Why is e equal to 2.71828183 if it equals 1 when n approaches infinity?

  • Thread starter Pumpkineater
  • Start date
In summary: This is nothing special about infinity, just limits ... But, there is a second point to make - although you shouldn't just put in infinity (or zero or whatever), doesn't mean you can't. Sometimes it does work out. But what you can't do is substitute in separately. You assert that 1/infinity is 0, then raise 1 to the power infinity, and assume that makes sense (which it does). But look at the expression:(1+1/n)^nthe denominator and the power are linked - you took the limits separately. It is correct to saylim_{m} lim_{n} (1+1/n)^m
  • #1
I mean, e is [tex](1+(1/n))^n[/tex] as n approaches infinity.
Now, if you put [tex]\infty[/tex] instead of n, you get [tex](1+(1/\infty))^\infty=(1+0)^\infty=1[/tex]
So how can e be 2.71828183... when you get 1?
Note that I am 12, so if it is obvious, don't attack me
 
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  • #2
Welcome to PF - don't worry we only attack people who talk about perpetual motion machines.

You have to be a little carefull putting infinity in equations, the normal rules of arithmatic don't really apply - you can only put approaching infinity.
 
  • #3
Pumpkineater said:
I mean, e is [tex](1+(1/n))^n[/tex] as n approaches infinity.
Now, if you put [tex]\infty[/tex] instead of n, you get [tex](1+(1/\infty))^\infty=(1+0)^\infty=1[/tex]
So how can e be 2.71828183... when you get 1?
Note that I am 12, so if it is obvious, don't attack me

The thing to note is the word approaches infinity. this does not mean that if you put infinity into the equation you will get the right value (like you have tried).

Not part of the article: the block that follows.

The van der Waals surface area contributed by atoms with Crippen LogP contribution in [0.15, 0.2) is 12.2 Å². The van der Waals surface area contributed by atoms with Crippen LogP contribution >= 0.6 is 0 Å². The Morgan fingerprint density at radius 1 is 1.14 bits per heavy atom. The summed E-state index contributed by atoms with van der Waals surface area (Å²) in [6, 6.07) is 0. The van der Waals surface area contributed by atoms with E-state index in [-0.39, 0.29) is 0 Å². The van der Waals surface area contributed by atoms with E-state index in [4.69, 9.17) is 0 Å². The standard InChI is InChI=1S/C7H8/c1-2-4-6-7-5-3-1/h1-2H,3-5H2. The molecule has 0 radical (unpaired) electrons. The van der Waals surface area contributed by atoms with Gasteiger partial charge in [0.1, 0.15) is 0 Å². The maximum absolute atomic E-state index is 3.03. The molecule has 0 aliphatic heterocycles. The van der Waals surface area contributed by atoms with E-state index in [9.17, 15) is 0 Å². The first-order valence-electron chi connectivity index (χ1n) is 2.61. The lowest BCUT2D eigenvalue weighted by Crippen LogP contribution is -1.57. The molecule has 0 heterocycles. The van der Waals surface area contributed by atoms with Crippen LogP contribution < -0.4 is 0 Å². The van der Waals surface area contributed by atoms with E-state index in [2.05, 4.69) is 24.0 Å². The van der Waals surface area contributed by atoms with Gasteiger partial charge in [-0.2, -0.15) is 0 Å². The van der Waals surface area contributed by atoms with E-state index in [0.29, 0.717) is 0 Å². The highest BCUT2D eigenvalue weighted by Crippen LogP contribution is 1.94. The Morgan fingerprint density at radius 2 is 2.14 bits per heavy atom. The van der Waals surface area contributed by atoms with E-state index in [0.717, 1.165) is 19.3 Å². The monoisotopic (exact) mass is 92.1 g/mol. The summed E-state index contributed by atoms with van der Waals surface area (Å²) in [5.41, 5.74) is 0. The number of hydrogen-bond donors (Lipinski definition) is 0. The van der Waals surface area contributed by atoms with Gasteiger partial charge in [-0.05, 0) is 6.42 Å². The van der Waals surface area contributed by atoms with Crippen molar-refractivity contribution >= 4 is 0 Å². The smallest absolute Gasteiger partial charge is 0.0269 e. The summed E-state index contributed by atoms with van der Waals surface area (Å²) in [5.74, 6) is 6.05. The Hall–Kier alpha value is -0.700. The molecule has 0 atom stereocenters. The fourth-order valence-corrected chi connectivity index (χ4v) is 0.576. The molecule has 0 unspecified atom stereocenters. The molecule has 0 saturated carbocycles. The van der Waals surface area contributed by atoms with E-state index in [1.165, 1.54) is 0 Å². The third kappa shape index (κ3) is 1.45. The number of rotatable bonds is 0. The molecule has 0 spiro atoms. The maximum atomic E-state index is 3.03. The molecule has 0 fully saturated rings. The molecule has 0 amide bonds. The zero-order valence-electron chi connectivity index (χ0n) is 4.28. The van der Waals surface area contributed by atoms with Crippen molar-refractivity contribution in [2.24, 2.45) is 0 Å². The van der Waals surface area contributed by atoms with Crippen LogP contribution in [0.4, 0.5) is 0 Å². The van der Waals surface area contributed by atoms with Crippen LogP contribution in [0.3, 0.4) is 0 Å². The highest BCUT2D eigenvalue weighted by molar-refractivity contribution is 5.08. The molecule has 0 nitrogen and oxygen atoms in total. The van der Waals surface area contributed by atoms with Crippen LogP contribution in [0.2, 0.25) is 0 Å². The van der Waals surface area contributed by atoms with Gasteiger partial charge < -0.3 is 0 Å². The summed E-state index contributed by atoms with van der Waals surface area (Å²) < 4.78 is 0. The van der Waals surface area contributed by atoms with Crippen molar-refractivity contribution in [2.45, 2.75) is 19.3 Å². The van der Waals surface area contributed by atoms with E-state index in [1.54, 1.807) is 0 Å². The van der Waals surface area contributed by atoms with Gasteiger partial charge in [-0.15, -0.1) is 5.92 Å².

It means that e is equal to the theoretical maximum possible value that you could get by putting a value into the equation (called the limit). If you just try putting larger and larger values in then you will see that it gets closer and closer to 2.71828183~.

(1+1/1,000)^1000 = 2.71692
(1+1/10,000)^10,000 = 2.71815
etc.

Also, if you are very keen on putting infinity in, then you could say:

1/infinity = a non-zero value but still infinitly small.

As 1+1/infinity is raised to higher and higher powers, it is still an infinitly small number away from 1. So if you raise it to the infinite power, the distance will become finite.

This is not a method of calculating the value of e, but is just a helpful way of looking at it.

beware though, this is not a rigorous method at all, just a way of looking at it. So if your reading this and you are a real mathematician, don't attack me either. :).
 
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  • #4
Thanks for the quick reply.
 
  • #5
As has been pointed out you can't just 'put in infinity' to a limit. This is nothing special about infinity, just limits. To evaluate the limit as x goes to 0 you can't just put in zero and hope.

But, there is a second point to make - although you shouldn't just put in infinity (or zero or whatever), doesn't mean you can't. Sometimes it does work out. But what you can't do is substitute in separately. You assert that 1/infinity is 0, then raise 1 to the power infinity, and assume that makes sense (which it does). But look at the expression:

(1+1/n)^n

the denominator and the power are linked - you took the limits separately. It is correct to say

lim_{m} lim_{n} (1+1/n)^m =1

if we let n tend to infinity then let m tend to infinity. But that is very different from the original limit you wrote down.
 
  • #6
Yes, just to agree with this, it's about limits. For example the equation:

y = 1/x when x is 0 is undefined

however as x tends to zero from the positive side it tends to +infinity (try plugging in a small x if you don't believe me!)
from the negative x side it tends to -infinity (again plug in a small negative x)

This is quite normal.
 
  • #7
matt grime said:
As has been pointed out you can't just 'put in infinity' to a limit. This is nothing special about infinity, just limits ... But, there is a second point to make - although you shouldn't just put in infinity (or zero or whatever), doesn't mean you can't. Sometimes it does work out. But what you can't do is substitute in separately. You assert that 1/infinity is 0, then raise 1 to the power infinity, and assume that makes sense (which it does). But look at the expression: